On the other hand there are a lot of shops that either have a minimum transaction size, or a surcharge, on Credit Card transactions.


First you guys make us look like idiots with our Internet capability, and now with the transaction charges. Slow down a bit and let us catch up, yeah?

> On the other hand there are a lot of shops that either have a minimum transaction size, or a surcharge, on Credit Card transactions.

That also happens here in Australia. I'm fairly sure that's common worldwide.


> EFTPOS is like the credit card system only with no transaction costs.

Somebody is picking up the tab. Is it the merchants? or the banks? gov't (=taxes)?


The merchant has to buy (or rent) an EFTPOS terminal. The bank also charges the merchant a setup fee to connect your terminal to your bank account. Once that has been done there are no more fees.

You have to look at the way it evolved. Because this is a service offered to customers by each bank in competition with each other, the competition drove the price per transaction to zero.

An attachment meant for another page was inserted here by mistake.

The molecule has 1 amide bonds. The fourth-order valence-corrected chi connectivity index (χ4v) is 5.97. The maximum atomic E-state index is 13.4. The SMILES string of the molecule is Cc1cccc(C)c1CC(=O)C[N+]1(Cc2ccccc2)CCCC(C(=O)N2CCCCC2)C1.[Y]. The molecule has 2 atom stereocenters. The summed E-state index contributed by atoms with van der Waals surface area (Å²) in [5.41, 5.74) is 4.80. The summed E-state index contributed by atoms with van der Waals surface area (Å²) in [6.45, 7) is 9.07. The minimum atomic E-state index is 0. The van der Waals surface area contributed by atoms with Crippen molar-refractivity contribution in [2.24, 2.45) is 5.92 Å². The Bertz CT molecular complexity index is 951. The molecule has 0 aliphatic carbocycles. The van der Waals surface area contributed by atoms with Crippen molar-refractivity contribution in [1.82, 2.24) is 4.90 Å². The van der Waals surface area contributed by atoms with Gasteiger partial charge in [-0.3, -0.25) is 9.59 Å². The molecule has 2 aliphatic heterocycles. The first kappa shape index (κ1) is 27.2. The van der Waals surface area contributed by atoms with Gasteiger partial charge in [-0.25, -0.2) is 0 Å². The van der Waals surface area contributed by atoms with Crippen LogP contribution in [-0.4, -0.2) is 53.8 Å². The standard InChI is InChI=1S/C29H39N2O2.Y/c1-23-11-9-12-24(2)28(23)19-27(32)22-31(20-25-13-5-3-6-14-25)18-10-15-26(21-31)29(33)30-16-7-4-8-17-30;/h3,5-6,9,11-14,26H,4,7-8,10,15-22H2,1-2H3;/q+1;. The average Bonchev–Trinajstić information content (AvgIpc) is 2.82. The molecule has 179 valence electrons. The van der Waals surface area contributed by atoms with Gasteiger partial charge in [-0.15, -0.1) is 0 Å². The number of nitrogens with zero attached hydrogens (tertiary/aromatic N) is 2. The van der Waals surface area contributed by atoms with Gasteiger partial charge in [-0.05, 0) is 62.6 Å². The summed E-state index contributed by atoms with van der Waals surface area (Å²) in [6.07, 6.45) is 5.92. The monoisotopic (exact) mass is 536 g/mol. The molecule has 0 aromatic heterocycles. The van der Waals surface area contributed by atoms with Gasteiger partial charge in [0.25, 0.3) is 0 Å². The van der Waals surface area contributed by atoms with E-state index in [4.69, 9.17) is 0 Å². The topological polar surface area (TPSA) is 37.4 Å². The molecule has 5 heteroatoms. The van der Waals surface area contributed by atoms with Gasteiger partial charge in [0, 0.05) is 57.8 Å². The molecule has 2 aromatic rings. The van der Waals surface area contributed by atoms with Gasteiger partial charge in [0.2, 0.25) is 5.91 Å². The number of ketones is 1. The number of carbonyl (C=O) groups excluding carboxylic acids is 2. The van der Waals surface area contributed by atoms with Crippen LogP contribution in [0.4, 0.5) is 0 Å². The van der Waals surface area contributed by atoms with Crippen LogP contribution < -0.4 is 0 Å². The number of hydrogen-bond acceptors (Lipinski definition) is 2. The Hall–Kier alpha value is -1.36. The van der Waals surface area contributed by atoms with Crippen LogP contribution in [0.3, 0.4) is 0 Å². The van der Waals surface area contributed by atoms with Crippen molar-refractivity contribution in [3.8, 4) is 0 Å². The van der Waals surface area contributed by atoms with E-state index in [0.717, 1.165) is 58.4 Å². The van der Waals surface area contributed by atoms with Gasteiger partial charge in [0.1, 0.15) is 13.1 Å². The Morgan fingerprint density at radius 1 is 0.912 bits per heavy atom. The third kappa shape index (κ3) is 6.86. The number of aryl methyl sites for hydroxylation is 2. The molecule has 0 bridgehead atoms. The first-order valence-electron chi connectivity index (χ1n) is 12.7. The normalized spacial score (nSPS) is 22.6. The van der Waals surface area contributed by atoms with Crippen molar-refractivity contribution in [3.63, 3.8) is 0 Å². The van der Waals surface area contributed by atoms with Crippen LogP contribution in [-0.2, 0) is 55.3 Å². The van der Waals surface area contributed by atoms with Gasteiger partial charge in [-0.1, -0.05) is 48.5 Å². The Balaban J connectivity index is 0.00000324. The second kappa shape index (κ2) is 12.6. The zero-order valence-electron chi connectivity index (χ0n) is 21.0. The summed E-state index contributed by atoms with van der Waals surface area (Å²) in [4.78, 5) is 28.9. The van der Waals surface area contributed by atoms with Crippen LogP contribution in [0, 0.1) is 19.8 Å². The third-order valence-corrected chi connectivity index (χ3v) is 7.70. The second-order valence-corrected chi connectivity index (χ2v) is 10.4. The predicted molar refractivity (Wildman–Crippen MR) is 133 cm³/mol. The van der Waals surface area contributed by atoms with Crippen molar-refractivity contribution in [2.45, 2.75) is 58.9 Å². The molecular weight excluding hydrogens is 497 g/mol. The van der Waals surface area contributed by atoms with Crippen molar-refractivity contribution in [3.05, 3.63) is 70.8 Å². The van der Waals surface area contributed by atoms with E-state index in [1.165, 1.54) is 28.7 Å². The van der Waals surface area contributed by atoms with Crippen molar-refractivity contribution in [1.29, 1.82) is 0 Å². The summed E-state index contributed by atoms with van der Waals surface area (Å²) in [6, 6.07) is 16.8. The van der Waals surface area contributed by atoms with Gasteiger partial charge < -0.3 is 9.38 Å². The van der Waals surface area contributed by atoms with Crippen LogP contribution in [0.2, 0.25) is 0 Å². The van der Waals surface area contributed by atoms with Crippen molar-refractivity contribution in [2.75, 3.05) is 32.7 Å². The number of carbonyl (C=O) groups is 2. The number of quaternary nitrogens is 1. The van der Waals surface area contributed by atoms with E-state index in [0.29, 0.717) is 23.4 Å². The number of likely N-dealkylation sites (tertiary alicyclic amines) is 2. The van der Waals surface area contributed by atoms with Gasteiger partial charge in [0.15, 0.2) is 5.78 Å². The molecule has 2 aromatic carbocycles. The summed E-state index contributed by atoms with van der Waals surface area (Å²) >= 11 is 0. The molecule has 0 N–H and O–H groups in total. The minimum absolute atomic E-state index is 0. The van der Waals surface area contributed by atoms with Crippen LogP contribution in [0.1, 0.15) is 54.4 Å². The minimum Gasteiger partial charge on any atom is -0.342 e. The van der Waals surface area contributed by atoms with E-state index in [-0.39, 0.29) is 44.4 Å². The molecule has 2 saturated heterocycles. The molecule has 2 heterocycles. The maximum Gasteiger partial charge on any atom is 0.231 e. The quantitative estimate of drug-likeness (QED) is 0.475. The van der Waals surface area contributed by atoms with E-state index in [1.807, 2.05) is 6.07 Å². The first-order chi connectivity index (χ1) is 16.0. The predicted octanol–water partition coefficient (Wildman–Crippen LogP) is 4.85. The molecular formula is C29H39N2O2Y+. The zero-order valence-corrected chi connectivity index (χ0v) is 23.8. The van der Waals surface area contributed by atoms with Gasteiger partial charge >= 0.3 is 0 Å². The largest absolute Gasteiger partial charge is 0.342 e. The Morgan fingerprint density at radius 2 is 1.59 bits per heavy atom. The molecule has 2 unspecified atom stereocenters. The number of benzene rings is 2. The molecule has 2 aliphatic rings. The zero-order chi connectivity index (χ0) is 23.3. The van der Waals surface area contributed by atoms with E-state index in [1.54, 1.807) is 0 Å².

> the competition drove the price per transaction to zero.

So the customers are paying. The banks just build it into the banking fees.

It's not like that infrastructure is free.


I think it's worth remembering what job the bank is supposed to have.

The bank is supposed to make it attractive for you to give them your money so that they can then lend it to others or invest it however they see fit to make a profit. Remember, you are doing them a service by handing them your cash, not the other way around.

If the price for them is to create infrastructure for payments offered free of charge in exchange for being allowed to have access to your money than that is a price that they should be happy to bear.